Living in a high-rise prevents unique challenges in a survival situation.
(Picture credit: Peter Oresved)
Note: over the next several days, I’ll be publishing a list of several exercises to get you thinking about survival topics. These are meant to serve as an introduction to the world of emergency preparedness, and more thorough discussions of each idea will come at a later date.
Take a deep breath.
If you’ve been reading around survival/prepping blogs, you are probably a little overwhelmed, confused, or even scared. Hardcore enthusiasts throw around acronyms like TEOTWAWKI (“the end of the world as we know it”) and WTSHTF (“when the s*** hits the fan”) to explain why they are prepping. Might major, world-changing events happen within our lifetimes? Sure. But what is more likely are sporadic power outages, bad weather, and street riots. In these situations, you will hopefully only need to hunker down for a few weeks – at most – as opposed to escaping to the wilderness for the foreseeable future (although we’ll eventually talk about that option as well).
So first off: take a deep breath. Relax. Don’t’ be scared. The sky is (probably) not falling, and panicking about the future will definitely not help you in the event of a real emergency.
Feeling better yet? Good. Then it’s time for our first exercise.
Exercise 1: Being realistic
As a city dweller, it’s unlikely that your apartment will be attacked by feral wolves. More likely? A gang fight, a riot erupting after a sporting event, or a power outage affecting your block. The types of emergencies that may affect you will dictate the type of planning that you do.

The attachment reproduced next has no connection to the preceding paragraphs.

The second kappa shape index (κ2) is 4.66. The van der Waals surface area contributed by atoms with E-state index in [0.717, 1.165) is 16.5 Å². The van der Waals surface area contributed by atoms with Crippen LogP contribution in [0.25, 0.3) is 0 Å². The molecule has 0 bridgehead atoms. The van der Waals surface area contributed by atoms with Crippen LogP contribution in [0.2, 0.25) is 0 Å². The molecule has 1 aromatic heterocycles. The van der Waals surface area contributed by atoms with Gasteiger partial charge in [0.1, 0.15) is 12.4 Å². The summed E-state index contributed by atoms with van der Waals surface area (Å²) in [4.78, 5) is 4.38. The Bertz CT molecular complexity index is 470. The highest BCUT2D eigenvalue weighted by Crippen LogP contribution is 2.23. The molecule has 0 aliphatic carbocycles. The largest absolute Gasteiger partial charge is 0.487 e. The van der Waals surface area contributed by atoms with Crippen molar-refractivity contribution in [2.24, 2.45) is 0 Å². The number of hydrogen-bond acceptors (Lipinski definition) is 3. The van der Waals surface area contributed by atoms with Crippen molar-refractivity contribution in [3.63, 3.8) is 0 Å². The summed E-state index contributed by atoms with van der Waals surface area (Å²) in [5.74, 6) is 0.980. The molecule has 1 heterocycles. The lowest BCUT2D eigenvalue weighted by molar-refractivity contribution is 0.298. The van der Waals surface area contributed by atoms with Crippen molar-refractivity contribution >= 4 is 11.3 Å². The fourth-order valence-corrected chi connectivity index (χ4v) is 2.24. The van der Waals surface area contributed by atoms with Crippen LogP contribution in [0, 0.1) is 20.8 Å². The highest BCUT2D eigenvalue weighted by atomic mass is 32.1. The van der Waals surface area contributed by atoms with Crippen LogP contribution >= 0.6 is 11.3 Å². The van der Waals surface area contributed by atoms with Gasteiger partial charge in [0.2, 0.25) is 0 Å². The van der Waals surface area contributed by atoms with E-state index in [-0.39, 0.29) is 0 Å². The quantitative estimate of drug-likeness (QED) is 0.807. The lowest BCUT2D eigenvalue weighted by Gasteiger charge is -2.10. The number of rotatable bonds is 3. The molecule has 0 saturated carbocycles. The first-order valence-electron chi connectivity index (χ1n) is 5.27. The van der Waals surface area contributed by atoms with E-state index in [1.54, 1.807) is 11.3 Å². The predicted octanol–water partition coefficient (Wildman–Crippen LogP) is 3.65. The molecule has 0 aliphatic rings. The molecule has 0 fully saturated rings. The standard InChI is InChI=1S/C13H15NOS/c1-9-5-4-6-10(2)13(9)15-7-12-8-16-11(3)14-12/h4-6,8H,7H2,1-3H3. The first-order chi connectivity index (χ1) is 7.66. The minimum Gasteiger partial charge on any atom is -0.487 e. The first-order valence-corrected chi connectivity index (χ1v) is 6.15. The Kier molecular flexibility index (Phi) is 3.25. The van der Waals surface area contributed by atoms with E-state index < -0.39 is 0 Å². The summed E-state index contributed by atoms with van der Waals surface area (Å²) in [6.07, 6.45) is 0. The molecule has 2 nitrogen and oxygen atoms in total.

Take 10 minutes, sit down with a pencil and paper, and list every emergency you can think of. Write down everything from the relatively commonplace, like losing your job, to the unlikely ones, like zombie attacks and asteroid strikes. Keep writing until your imagination is exhausted.
Now, take a good hard look at your list and think about your city, your apartment, and your family (or lack thereof). Which four or five events are most likely to happen to you? Circle the emergencies that are realistic, and cross off the ones that are preposterous in comparison. Leave the others untouched:you can prepare for them after you take care of the top-priority circled items.
Look at the emergencies you circled, and briefly think about what sort of planning will be required to survive each one. Are you worried about losing your job? Food storage and a large savings account should be important to you. Concerned about a fire in your building? Planning various escape routes will be vital for your survival. Are zombies on your list? Well then email me, because obviously you know something that I don’t!
For the next day or so, spend more time thinking about your concerns and what resources you will need to get through these emergencies. You will find that you will look at your surroundings with a more observant eye. You may even become conscious of superfluous expenses and bad habits (three-a-day designer coffees? Yeah, I’m guilty of that). Don’t worry about changing these habits yet…it’s enough that you’re aware of them.
My next post will deal with ways to make specific action plans for your emergencies. After that, we’ll put together a list of resources, and then start creating shopping lists to bulk up on our supplies.
Have a great day! Be smart!
Extra credit: Buy or repurpose a small 3-ring binder and place your emergency list in the front pocket. We’ll refer back to the list later on, and we’ll be filling the binder with important personal documents.